Story Highlights• Deputy defense secretary for detainee policy resigns
• Charles "Cully" Stimson made controversial comments last month
• Stimson said companies should boycott law firms defending detainees
• Legal community outraged at remarks on radio show
WASHINGTON (CNN) -- The Pentagon's man in charge of handling the department's policy on detainees from the war on terrorism has resigned, Defense Department officials said Friday.
Charles "Cully" Stimson resigned Thursday after making controversial remarks last month about law firms that represent terrorism suspects held by the U.S. military, Pentagon officials said.
Stimson, the deputy assistant secretary of defense for detainee affairs, submitted his resignation to Defense Secretary Robert Gates, who accepted it, the officials said.
Pentagon spokesman Bryan Whitman said Stimson resigned because "the controversy surrounding him ... was hampering his ability to be effective in his current position."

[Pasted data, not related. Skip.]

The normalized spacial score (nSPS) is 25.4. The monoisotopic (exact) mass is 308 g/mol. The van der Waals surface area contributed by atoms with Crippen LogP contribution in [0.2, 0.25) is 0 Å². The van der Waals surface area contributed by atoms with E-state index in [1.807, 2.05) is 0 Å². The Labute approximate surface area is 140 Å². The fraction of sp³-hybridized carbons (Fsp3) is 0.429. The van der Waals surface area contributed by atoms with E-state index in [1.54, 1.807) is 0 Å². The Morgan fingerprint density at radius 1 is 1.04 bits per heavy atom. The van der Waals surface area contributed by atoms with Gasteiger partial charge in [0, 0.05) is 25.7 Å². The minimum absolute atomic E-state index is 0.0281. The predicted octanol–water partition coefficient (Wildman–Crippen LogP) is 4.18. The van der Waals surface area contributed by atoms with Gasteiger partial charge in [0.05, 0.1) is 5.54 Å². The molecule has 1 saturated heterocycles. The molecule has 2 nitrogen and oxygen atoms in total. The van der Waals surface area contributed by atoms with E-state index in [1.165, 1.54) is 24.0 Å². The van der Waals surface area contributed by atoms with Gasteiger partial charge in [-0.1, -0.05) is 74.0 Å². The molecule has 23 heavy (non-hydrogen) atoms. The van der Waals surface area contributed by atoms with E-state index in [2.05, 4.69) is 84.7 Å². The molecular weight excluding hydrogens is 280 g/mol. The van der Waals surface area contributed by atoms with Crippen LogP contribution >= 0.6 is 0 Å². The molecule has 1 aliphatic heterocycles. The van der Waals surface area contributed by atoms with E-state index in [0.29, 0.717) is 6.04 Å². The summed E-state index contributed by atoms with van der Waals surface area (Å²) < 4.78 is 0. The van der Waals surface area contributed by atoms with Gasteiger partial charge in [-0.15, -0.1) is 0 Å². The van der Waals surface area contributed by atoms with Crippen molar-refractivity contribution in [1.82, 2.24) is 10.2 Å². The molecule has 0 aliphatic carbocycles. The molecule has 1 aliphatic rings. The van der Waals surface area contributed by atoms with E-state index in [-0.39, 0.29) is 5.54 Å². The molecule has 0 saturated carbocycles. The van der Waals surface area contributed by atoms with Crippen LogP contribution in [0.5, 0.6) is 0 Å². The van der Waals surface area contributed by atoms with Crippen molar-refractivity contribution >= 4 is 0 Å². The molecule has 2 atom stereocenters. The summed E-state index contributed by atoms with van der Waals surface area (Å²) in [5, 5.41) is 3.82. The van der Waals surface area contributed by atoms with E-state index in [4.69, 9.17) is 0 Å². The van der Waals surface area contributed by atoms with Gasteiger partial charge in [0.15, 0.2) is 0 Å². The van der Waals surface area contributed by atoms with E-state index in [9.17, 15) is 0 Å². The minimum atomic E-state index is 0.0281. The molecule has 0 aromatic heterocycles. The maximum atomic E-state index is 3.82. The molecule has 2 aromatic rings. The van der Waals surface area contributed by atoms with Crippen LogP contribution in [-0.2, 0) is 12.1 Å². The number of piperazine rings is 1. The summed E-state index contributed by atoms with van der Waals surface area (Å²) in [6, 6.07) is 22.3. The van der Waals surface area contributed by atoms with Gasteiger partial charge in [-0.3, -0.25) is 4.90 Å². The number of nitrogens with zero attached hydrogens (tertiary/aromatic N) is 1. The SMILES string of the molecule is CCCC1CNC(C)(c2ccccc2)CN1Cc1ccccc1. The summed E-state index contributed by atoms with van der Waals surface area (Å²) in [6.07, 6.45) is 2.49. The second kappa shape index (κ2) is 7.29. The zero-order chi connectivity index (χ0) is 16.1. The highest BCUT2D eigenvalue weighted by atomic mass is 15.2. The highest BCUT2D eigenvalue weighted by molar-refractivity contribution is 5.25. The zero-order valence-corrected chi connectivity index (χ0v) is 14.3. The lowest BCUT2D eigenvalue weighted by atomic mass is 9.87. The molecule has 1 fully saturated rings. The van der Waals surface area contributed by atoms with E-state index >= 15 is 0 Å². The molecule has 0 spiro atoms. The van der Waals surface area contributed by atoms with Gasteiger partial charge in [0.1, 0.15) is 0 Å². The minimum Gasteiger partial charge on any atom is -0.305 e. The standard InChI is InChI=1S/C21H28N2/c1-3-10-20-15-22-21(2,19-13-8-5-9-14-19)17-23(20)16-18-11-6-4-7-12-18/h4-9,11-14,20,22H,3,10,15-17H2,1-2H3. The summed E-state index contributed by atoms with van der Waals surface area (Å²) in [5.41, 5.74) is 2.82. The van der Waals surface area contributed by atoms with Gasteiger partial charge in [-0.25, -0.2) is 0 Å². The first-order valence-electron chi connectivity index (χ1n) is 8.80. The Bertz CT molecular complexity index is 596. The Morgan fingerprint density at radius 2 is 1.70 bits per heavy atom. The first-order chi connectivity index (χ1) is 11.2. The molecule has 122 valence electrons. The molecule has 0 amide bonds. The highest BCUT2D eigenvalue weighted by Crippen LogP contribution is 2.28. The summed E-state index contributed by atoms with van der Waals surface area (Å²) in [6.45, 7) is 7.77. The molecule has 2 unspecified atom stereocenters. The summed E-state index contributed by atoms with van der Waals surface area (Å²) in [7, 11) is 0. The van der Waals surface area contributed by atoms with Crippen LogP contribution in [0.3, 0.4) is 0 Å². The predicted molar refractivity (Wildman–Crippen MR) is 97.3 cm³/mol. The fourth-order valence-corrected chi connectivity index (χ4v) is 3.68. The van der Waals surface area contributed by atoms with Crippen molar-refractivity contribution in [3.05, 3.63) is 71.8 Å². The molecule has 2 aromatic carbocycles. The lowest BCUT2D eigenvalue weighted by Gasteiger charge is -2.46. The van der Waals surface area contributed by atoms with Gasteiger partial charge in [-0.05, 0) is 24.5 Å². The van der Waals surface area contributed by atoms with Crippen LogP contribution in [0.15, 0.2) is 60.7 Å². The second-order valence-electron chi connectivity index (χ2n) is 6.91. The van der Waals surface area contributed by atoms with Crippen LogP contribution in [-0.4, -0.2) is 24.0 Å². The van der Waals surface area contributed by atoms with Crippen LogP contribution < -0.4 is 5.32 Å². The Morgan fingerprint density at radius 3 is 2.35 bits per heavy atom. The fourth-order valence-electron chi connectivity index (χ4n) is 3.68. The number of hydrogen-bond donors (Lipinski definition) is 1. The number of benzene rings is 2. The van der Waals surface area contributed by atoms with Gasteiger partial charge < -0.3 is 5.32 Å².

Last month during a radio interview, Stimson said major U.S. corporations should not do business with top law firms that are defending terrorist suspects held in the U.S. detention facility at Guantanamo Bay, Cuba.
During the interview, he also listed more than a dozen law firms that he thought should be boycotted.
"When corporate CEOs see that those firms are representing the very terrorists who hit their bottom line back in 2001, those CEOs are going to make those law firms choose between representing terrorists or representing reputable firms," Stimson said on a Washington radio station, Federal News Radio, on January 11.
The legal community denounced Stimson's comments.
Defense Department officials immediately distanced themselves from Stimson, saying his comments did not reflect those of the Bush administration.
In a letter to the editor published in the Washington Post a week later, he said, "I zealously represented unpopular clients. ... I believe that our justice system requires vigorous representation. ... I apologize for what I said, those comments do not reflect my core beliefs."
Stimson, a former prosecutor and defense attorney, took the job in January 2006 and had been responsible for strengthening the department's relationships with nongovernmental organizations, especially with the International Committee of the Red Cross, Whitman said.
Find this article at: